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Keratoconus FAQs: Common Questions and Answers

Keratoconus FAQs: Common Questions and Answers

Keratoconus is a condition that affects the shape and clarity of your cornea, the transparent layer that covers the front of your eye. It causes your cornea to thin and bulge outwards into a cone-like shape, which can distort your vision and make you sensitive to light and glare. Keratoconus usually starts in adolescence or early adulthood and can progress for 10 years or more. It can affect one or both eyes, often differently. In this blog post, we will answer some of the most frequently asked questions about keratoconus. If you have keratoconus or know someone who does, this post may help you understand more about this condition and how to cope with it.

What is keratoconus and how does it affect your vision?

Keratoconus is a disorder of the eye that results in progressive thinning of the cornea, which is the clear, dome-shaped front surface of your eye. This causes your cornea to bulge outward into a cone shape, which distorts your vision and makes you more sensitive to light and glare. Keratoconus usually affects both eyes, though it often affects one eye more than the other. It generally begins to affect people between the ages of 10 and 25 and may progress slowly for 10 years or longer.

Keratoconus can affect your vision in various ways, such as causing blurry or double vision, nearsightedness, irregular astigmatism and poor quality-of-life. Depending on the severity of your condition and how quickly it is progressing, you may need different treatments to slow down the disease and improve your vision. Some possible treatments include eyeglasses or contact lenses, corneal collagen cross-linking (a procedure that strengthens the cornea), or cornea transplant surgery (a procedure that replaces your damaged cornea with a healthy donor cornea).

What are the symptoms and signs of keratoconus?

Some of the symptoms and signs of keratoconus are

  • Blurred or distorted visio
  • Double vision when looking with one eye
  • Increased sensitivity to bright light and glare, which can cause problems with night driving
  • Halos around bright lights
  • Frequent changes in eyeglass prescriptions
  • Sudden worsening or clouding of vision

These symptoms and signs may change as the disease progresses and may vary depending on the stage and severity of keratoconus.

What causes keratoconus and who is at risk?

The exact cause of keratoconus is not fully understood, but it may involve a combination of genetic and environmental factors. Some possible risk factors for developing keratoconus include:

  • Family history. About 10 to 20 percent of people with keratoconus have a family history.
  • Childhood eye-rubbing. Excessive childhood eye rubbing may contribute to the progression of keratoconus.
  • Certain underlying disorders. Keratoconus may occur in association with some genetic or systemic conditions, such as Down syndrome, sleep apnea, asthma, Marfan syndrome, brittle cornea syndrome, and Leber congenital amaurosis.
  • Irregular astigmatism. Keratoconus can cause irregular astigmatism (irregular curvature of the eye), which can also worsen vision quality.

How is keratoconus diagnosed and what tests are used?

Keratoconus can be diagnosed through a routine eye exam. Your eye doctor will review your medical and family history and conduct various tests to check for vision problems and changes in the shape of your cornea. Some common tests to diagnose keratoconus include:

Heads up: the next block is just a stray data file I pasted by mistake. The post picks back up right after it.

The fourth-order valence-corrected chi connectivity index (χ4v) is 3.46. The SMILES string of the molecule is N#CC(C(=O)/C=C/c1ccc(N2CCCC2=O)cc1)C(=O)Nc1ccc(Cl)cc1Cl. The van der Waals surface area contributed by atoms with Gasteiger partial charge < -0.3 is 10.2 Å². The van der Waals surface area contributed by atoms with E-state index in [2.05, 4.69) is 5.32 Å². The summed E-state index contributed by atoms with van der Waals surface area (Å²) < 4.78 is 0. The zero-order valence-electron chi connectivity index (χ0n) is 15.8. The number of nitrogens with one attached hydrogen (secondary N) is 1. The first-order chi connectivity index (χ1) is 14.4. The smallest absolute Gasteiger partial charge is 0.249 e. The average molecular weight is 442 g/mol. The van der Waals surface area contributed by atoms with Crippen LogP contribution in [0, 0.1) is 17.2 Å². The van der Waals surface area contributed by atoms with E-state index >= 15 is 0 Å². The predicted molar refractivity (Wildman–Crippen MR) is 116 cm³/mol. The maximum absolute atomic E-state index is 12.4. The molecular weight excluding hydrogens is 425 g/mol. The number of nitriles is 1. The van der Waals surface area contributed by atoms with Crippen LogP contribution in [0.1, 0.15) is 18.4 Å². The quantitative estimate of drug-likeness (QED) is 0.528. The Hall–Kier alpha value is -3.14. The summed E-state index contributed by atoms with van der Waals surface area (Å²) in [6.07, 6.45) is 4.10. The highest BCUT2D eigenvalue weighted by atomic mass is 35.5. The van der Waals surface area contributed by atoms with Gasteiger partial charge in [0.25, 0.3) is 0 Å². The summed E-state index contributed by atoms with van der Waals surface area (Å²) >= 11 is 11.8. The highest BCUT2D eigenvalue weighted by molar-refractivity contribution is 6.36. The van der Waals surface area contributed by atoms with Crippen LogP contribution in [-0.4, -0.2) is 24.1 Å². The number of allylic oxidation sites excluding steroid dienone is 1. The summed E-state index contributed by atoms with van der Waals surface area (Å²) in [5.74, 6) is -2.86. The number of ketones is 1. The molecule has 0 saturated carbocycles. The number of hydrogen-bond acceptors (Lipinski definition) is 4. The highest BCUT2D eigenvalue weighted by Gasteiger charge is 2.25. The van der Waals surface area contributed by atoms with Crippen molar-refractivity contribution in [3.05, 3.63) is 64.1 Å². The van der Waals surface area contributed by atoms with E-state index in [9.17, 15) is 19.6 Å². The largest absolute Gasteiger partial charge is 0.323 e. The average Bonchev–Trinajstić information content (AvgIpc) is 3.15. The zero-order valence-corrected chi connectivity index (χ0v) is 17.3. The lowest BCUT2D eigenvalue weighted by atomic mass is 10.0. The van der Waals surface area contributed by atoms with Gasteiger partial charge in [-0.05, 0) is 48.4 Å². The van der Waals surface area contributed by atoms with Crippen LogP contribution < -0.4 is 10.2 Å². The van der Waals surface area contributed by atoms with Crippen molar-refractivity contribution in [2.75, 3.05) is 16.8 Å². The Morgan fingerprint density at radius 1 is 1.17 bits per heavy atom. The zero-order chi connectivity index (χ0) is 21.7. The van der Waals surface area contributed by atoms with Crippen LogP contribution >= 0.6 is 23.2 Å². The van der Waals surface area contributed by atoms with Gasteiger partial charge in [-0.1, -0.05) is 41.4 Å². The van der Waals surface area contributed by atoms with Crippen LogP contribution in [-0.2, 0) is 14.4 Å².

• Eye refraction: This test measures your eyes to check for vision problems. You may be asked to look through a device that contains wheels of different lenses (phoropter) or a hand-held instrument (retinoscope) to help judge which combination gives you the sharpest vision.
  • Slit-lamp examination: This test uses a vertical beam of light and a low-powered microscope to view your eye. Your doctor evaluates the shape of your cornea and looks for other potential problems in your eye.
  • Keratometry: This test focuses a circle of light on your cornea and measures the reflection to determine the basic shape of your cornea.
  • Computerized corneal mapping: This test uses special photographic tests, such as corneal tomography and corneal topography, to record images and create a detailed shape map of your cornea. Corneal tomography can also measure the thickness of your cornea. Corneal tomography can often detect early signs of keratoconus before the disease is visible by slit-lamp examination.

What are the treatment options for keratoconus and how effective are they?

There are different treatment options for keratoconus depending on the severity and progression of the disease. The effectiveness of these treatments varies depending on individual factors such as age, eye health, lifestyle, etc. Some of the treatment options are:

  • Corneal collagen cross-linking: This is a procedure that involves applying a vitamin B solution to your eye and then exposing it to ultraviolet light for about 30 minutes or less. This strengthens the collagen fibers in your cornea and helps prevent it from bulging further. This treatment may slow or stop the progression of keratoconus and possibly prevent the need for a future cornea transplant.
  • Eyeglasses or soft contact lenses: These can correct mild to moderate keratoconus by improving your vision. However, you may need to change your prescription often as your cornea changes shape.
  • Specialized contact lenses: These include rigid gas permeable lenses, hybrid lenses, scleral lenses, and piggyback lenses. They are designed to fit over your irregularly shaped cornea and provide better vision than glasses or soft contacts. They may also help protect your cornea from rubbing and scarring.